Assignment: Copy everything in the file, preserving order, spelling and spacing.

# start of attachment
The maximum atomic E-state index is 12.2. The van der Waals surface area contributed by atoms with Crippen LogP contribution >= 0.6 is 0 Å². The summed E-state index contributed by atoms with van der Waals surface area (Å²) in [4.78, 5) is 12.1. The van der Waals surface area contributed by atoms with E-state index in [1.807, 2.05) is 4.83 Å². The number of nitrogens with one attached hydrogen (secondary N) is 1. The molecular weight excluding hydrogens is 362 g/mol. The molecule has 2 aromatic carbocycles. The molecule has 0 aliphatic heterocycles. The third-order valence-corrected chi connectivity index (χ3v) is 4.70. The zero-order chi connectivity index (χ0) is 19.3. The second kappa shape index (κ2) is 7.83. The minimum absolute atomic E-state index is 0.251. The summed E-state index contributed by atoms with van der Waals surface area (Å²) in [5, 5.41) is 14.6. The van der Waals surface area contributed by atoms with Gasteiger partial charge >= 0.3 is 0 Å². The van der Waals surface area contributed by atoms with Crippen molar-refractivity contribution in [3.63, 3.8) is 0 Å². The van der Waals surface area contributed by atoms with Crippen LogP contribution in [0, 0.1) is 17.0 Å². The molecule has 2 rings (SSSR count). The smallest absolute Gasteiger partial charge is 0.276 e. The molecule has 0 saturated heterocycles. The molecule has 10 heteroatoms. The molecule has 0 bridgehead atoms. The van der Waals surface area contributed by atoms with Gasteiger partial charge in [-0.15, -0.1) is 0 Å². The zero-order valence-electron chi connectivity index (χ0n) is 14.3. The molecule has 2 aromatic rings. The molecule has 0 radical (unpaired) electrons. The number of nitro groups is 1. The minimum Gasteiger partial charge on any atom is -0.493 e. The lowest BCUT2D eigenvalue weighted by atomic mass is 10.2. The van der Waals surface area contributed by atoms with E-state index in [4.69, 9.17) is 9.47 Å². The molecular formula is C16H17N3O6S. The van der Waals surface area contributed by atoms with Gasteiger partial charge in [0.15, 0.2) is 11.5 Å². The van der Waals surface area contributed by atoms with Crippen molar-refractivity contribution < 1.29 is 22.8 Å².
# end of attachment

The maximum atomic E-state index is 12.2. The van der Waals surface area contributed by atoms with Crippen LogP contribution >= 0.6 is 0 Å². The summed E-state index contributed by atoms with van der Waals surface area (Å²) in [4.78, 5) is 12.1. The van der Waals surface area contributed by atoms with E-state index in [1.807, 2.05) is 4.83 Å². The number of nitrogens with one attached hydrogen (secondary N) is 1. The molecular weight excluding hydrogens is 362 g/mol. The molecule has 2 aromatic carbocycles. The molecule has 0 aliphatic heterocycles. The third-order valence-corrected chi connectivity index (χ3v) is 4.70. The zero-order chi connectivity index (χ0) is 19.3. The second kappa shape index (κ2) is 7.83. The minimum absolute atomic E-state index is 0.251. The summed E-state index contributed by atoms with van der Waals surface area (Å²) in [5, 5.41) is 14.6. The van der Waals surface area contributed by atoms with Gasteiger partial charge >= 0.3 is 0 Å². The van der Waals surface area contributed by atoms with Crippen molar-refractivity contribution in [3.63, 3.8) is 0 Å². The van der Waals surface area contributed by atoms with Crippen LogP contribution in [0, 0.1) is 17.0 Å². The molecule has 2 rings (SSSR count). The smallest absolute Gasteiger partial charge is 0.276 e. The molecule has 0 saturated heterocycles. The molecule has 10 heteroatoms. The molecule has 0 bridgehead atoms. The van der Waals surface area contributed by atoms with Gasteiger partial charge in [-0.15, -0.1) is 0 Å². The zero-order valence-electron chi connectivity index (χ0n) is 14.3. The molecule has 2 aromatic rings. The molecule has 0 radical (unpaired) electrons. The number of nitro groups is 1. The minimum Gasteiger partial charge on any atom is -0.493 e. The lowest BCUT2D eigenvalue weighted by atomic mass is 10.2. The van der Waals surface area contributed by atoms with E-state index in [4.69, 9.17) is 9.47 Å². The molecular formula is C16H17N3O6S. The van der Waals surface area contributed by atoms with Gasteiger partial charge in [0.15, 0.2) is 11.5 Å². The van der Waals surface area contributed by atoms with Crippen molar-refractivity contribution < 1.29 is 22.8 Å².